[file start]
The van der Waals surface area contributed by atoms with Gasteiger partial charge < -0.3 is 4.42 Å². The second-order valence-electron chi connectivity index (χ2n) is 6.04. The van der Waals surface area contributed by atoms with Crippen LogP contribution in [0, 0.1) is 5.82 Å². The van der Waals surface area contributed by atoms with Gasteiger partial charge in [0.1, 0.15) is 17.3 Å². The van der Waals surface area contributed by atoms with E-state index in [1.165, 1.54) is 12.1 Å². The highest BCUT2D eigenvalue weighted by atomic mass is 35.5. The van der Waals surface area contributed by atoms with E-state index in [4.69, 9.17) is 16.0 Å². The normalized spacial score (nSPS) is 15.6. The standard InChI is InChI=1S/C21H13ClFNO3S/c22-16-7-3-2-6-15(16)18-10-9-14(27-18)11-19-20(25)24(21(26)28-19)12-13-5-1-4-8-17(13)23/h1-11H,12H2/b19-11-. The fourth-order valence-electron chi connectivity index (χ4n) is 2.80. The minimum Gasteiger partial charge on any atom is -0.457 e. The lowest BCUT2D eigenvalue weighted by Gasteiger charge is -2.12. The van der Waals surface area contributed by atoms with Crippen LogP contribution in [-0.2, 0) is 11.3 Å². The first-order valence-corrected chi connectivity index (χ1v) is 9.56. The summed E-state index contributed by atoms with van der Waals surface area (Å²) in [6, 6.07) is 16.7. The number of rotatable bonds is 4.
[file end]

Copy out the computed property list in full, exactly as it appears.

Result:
The van der Waals surface area contributed by atoms with Gasteiger partial charge < -0.3 is 4.42 Å². The second-order valence-electron chi connectivity index (χ2n) is 6.04. The van der Waals surface area contributed by atoms with Crippen LogP contribution in [0, 0.1) is 5.82 Å². The van der Waals surface area contributed by atoms with Gasteiger partial charge in [0.1, 0.15) is 17.3 Å². The van der Waals surface area contributed by atoms with E-state index in [1.165, 1.54) is 12.1 Å². The highest BCUT2D eigenvalue weighted by atomic mass is 35.5. The van der Waals surface area contributed by atoms with E-state index in [4.69, 9.17) is 16.0 Å². The normalized spacial score (nSPS) is 15.6. The standard InChI is InChI=1S/C21H13ClFNO3S/c22-16-7-3-2-6-15(16)18-10-9-14(27-18)11-19-20(25)24(21(26)28-19)12-13-5-1-4-8-17(13)23/h1-11H,12H2/b19-11-. The fourth-order valence-electron chi connectivity index (χ4n) is 2.80. The minimum Gasteiger partial charge on any atom is -0.457 e. The lowest BCUT2D eigenvalue weighted by Gasteiger charge is -2.12. The van der Waals surface area contributed by atoms with Crippen LogP contribution in [-0.2, 0) is 11.3 Å². The first-order valence-corrected chi connectivity index (χ1v) is 9.56. The summed E-state index contributed by atoms with van der Waals surface area (Å²) in [6, 6.07) is 16.7. The number of rotatable bonds is 4.